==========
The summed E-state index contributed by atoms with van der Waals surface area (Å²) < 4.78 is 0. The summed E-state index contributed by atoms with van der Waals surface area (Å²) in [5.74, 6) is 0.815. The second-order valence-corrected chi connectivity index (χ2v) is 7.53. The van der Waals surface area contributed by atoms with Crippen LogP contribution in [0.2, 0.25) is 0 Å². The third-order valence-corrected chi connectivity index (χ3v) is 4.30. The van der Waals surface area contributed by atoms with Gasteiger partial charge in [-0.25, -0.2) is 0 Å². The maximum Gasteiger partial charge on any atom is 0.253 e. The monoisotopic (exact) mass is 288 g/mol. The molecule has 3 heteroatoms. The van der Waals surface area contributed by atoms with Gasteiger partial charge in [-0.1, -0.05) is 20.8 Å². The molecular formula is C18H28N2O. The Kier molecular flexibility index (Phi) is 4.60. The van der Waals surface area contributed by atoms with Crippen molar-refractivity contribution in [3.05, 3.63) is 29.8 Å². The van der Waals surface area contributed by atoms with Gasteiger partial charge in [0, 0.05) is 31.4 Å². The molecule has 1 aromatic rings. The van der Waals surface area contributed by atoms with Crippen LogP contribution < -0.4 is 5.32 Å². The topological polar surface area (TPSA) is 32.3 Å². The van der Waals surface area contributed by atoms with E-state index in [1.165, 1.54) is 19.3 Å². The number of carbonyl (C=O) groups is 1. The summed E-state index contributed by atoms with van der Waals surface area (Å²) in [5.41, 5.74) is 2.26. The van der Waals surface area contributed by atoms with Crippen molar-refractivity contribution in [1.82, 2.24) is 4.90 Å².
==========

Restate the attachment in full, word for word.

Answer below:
The summed E-state index contributed by atoms with van der Waals surface area (Å²) < 4.78 is 0. The summed E-state index contributed by atoms with van der Waals surface area (Å²) in [5.74, 6) is 0.815. The second-order valence-corrected chi connectivity index (χ2v) is 7.53. The van der Waals surface area contributed by atoms with Crippen LogP contribution in [0.2, 0.25) is 0 Å². The third-order valence-corrected chi connectivity index (χ3v) is 4.30. The van der Waals surface area contributed by atoms with Gasteiger partial charge in [-0.25, -0.2) is 0 Å². The maximum Gasteiger partial charge on any atom is 0.253 e. The monoisotopic (exact) mass is 288 g/mol. The molecule has 3 heteroatoms. The van der Waals surface area contributed by atoms with Gasteiger partial charge in [-0.1, -0.05) is 20.8 Å². The molecular formula is C18H28N2O. The Kier molecular flexibility index (Phi) is 4.60. The van der Waals surface area contributed by atoms with Crippen molar-refractivity contribution in [3.05, 3.63) is 29.8 Å². The van der Waals surface area contributed by atoms with Gasteiger partial charge in [0, 0.05) is 31.4 Å². The molecule has 1 aromatic rings. The van der Waals surface area contributed by atoms with Crippen LogP contribution < -0.4 is 5.32 Å². The topological polar surface area (TPSA) is 32.3 Å². The van der Waals surface area contributed by atoms with E-state index in [1.165, 1.54) is 19.3 Å². The number of carbonyl (C=O) groups is 1. The summed E-state index contributed by atoms with van der Waals surface area (Å²) in [5.41, 5.74) is 2.26. The van der Waals surface area contributed by atoms with Crippen molar-refractivity contribution in [1.82, 2.24) is 4.90 Å².